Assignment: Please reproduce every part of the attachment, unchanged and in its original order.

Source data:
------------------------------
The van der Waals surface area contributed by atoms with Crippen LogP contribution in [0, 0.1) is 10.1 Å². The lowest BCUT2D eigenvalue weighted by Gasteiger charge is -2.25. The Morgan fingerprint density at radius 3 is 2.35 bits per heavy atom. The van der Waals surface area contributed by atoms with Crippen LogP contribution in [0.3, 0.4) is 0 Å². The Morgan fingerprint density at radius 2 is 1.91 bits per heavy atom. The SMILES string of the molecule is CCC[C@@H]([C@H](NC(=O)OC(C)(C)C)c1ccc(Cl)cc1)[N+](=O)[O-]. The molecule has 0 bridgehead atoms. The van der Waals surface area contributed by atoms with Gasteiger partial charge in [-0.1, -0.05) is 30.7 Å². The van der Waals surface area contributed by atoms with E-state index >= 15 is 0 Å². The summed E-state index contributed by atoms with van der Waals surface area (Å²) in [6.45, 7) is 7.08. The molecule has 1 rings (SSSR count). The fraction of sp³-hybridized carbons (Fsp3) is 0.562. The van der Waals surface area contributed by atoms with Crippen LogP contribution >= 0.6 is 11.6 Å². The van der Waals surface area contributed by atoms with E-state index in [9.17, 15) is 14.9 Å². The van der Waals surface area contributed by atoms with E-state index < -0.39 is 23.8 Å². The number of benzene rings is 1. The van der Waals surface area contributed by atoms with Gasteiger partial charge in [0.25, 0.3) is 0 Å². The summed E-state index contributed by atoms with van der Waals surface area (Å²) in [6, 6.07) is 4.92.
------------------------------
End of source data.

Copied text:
The van der Waals surface area contributed by atoms with Crippen LogP contribution in [0, 0.1) is 10.1 Å². The lowest BCUT2D eigenvalue weighted by Gasteiger charge is -2.25. The Morgan fingerprint density at radius 3 is 2.35 bits per heavy atom. The van der Waals surface area contributed by atoms with Crippen LogP contribution in [0.3, 0.4) is 0 Å². The Morgan fingerprint density at radius 2 is 1.91 bits per heavy atom. The SMILES string of the molecule is CCC[C@@H]([C@H](NC(=O)OC(C)(C)C)c1ccc(Cl)cc1)[N+](=O)[O-]. The molecule has 0 bridgehead atoms. The van der Waals surface area contributed by atoms with Gasteiger partial charge in [-0.1, -0.05) is 30.7 Å². The van der Waals surface area contributed by atoms with E-state index >= 15 is 0 Å². The summed E-state index contributed by atoms with van der Waals surface area (Å²) in [6.45, 7) is 7.08. The molecule has 1 rings (SSSR count). The fraction of sp³-hybridized carbons (Fsp3) is 0.562. The van der Waals surface area contributed by atoms with Crippen LogP contribution >= 0.6 is 11.6 Å². The van der Waals surface area contributed by atoms with E-state index in [9.17, 15) is 14.9 Å². The van der Waals surface area contributed by atoms with E-state index < -0.39 is 23.8 Å². The number of benzene rings is 1. The van der Waals surface area contributed by atoms with Gasteiger partial charge in [0.25, 0.3) is 0 Å². The summed E-state index contributed by atoms with van der Waals surface area (Å²) in [6, 6.07) is 4.92.